the 15th century, rather than be forced away from their homes. You can also
see similar features in the cloister of the Monastery of Saint Jerome, as well
as in the remnants the Palace of the King that was later remodeled to imitate
French Versailles in the 17th century, after the devastating earthquake the
destroyed the city in 1755.
The Monastery of Saint Jerome (1516–1544) is also known as the “Pepper
Cathedral,” despite the fact that it was largely built with a tax on non-pepper
spices (Figure 0.1). King Manuel originally funded the project with money
obtained from the Vintena da Pimenta, a 5% tax on commerce from Africa
and the Orient, equivalent to 70 kilograms (150 pounds) of gold per year.
Pepper, cinnamon and cloves went untaxed because those profits went to the
crown. With the influx of riches, the architects built one of the largest buildings in Europe. The narrow columns on the interior are adorned with the
representations of the riches from the Indies, including the important peppercorns. The ornamentation also illustrates images of navigation instruments as well as “exotic” plants and animals from the colonies. Vasco de
Gama, whose navigation around the Cape of Good Hope allowed the
Portuguese fleet to the exploit the Indian Ocean and the modern poet Luís
de Camões, who commemorated de Gama’s achievements, are buried here
in elaborate tombs. In 1833, the Monastery was secularized; its art stripped
and the space abandoned before restoration began in 1863 that has completely altered its exterior appearance, demolished significant portions of the
building, and relocated the tombs.
By the turn of the century, the Monastery of Saint Jerome became a
secular temple for the burial and commemoration of a few nationalist poets,
as well as for Dictator António de Oliveira Salazar, who was interned there
for ten years in 1951 before his body was moved to a new memorial. The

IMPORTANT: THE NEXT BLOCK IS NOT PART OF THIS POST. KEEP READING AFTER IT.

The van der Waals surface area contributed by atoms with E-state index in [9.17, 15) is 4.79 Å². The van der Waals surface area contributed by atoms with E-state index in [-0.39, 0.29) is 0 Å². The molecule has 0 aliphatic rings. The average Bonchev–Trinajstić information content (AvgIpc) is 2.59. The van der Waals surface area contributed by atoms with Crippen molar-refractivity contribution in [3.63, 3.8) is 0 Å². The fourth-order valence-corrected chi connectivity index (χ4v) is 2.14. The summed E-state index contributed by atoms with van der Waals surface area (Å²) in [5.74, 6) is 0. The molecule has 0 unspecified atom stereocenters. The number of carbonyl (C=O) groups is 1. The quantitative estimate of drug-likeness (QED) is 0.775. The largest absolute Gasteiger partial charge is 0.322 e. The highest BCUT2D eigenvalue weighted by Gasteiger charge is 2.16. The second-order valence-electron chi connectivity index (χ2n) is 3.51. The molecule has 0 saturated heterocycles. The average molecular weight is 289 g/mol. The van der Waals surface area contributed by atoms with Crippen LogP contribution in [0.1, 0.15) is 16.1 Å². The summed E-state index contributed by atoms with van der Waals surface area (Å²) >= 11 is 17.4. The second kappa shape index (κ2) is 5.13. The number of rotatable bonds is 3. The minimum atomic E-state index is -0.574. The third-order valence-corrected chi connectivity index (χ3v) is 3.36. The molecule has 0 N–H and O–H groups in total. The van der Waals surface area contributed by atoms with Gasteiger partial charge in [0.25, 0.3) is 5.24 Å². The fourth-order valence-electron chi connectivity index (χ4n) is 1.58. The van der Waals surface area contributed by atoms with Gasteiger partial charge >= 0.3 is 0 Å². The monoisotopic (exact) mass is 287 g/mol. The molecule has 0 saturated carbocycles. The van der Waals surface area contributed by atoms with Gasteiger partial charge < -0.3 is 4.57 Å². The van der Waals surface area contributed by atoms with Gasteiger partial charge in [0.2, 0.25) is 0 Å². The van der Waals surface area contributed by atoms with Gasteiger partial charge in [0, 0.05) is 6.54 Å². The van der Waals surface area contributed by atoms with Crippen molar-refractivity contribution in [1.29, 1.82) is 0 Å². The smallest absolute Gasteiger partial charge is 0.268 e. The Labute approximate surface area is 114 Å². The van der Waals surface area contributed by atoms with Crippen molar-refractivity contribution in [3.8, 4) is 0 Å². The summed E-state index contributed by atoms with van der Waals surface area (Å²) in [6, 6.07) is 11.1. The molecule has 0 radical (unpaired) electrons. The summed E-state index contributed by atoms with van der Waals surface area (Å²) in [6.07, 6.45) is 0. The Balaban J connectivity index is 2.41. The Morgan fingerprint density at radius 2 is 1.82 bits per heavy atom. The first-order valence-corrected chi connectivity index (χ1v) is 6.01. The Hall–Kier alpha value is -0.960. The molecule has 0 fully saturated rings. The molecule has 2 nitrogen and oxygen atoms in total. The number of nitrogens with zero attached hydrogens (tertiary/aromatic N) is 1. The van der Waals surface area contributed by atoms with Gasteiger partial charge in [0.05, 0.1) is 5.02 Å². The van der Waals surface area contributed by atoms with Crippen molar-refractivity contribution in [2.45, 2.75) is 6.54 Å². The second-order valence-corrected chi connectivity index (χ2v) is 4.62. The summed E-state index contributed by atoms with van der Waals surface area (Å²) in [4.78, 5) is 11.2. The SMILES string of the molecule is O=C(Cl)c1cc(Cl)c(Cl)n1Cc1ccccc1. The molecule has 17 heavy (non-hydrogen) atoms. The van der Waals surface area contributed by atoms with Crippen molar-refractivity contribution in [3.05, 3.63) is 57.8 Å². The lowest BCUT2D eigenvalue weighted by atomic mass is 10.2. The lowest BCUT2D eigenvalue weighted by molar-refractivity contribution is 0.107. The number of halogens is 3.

Tower and the Monastery are in the neighborhood of Belem, where for
the past four centuries, Portugal has used monuments and architecture to
commemorate its discoveries while eliminating the violence of its exploitation. Included here are the Praça do Império, built in 1938 to commemorate
the dictatorship and new 1933 Constitution of the Estado Nova, which
permanently enshrined Portugal’s “civilizing powers” beyond its European
boundaries. The Praça briefly held an exposition celebrating the triumphs of
Portugal’s age of exploration.4
As other European powers reduced Portugal’s influence on the East,
Lisbon increasingly relied on the violent exploitation of Angola and Brazil’s
slave-based economies for its wealth. Indeed, Angola spans around 481,226
square miles along the southwest coast of Africa and is notably rich in
mineral reserves, including oil, iron, copper, bauxite, diamonds and uranium.
After the loss of Goa in 1961, the Captaincy of Angola was the primary
source of Portugal’s wealth. However, by the 1970s, the collapse of oil


Introduction

5

prices, the postcolonial tensions throughout much of Africa and the civil
wars from Algeria to Angola, created a complex and violent rupture in the
last remaining large colony of the former Portuguese empire, from which
the host country and its leadership in Lisbon never fully recovered.
While the 1938 exposition was temporary, the fountain with the crests
of the families from that era remains along with Salazar’s 1960s monument
to Henry the Navigator, the Padrão dos Descobrimentos. The endless
remodelling of the large former monastery continued into the 1960s when
the Maritime Museum was added to the building, completing the Monastery’s
role as a centuries-long monument to Portugal’s once vast Trading Empire.

Chapter summary
This volume owes its existence to the generous work and research conducted
by its authors and, of course, the hard work of its publisher. Indeed, we
hope that this volume serves as an inspiration for the renewal of research
into how architecture influences and participates in trade on a global and
local scale across time. It is not intended to be comprehensive; rather each
chapter is a specialized look at trade through the lens of eleven Architectural
Historians. Indeed, much of what historians and economists have written
about trade unfairly privileges a Eurocentric model. Yet the emergence of
this European trading world—particularly the new financial innovations
such as banking, bond markets, and currency arbitrage that paid for and
gave birth to the art and architecture of the “Italian” Renaissance, exists
precisely because it was at the intersection of the European textile trade and
the centuries-old Muslim Trading World that spanned from Cordoba to
East Africa and the China Sea.5
In the first chapter, Patrick Haughey cites architectural evidence and
history to prove that the features of contemporary global capitalism were in
existence long before Adam Smith theorized its existence or Karl Marx
offered his widely-read critique. What is more, it has been operative on a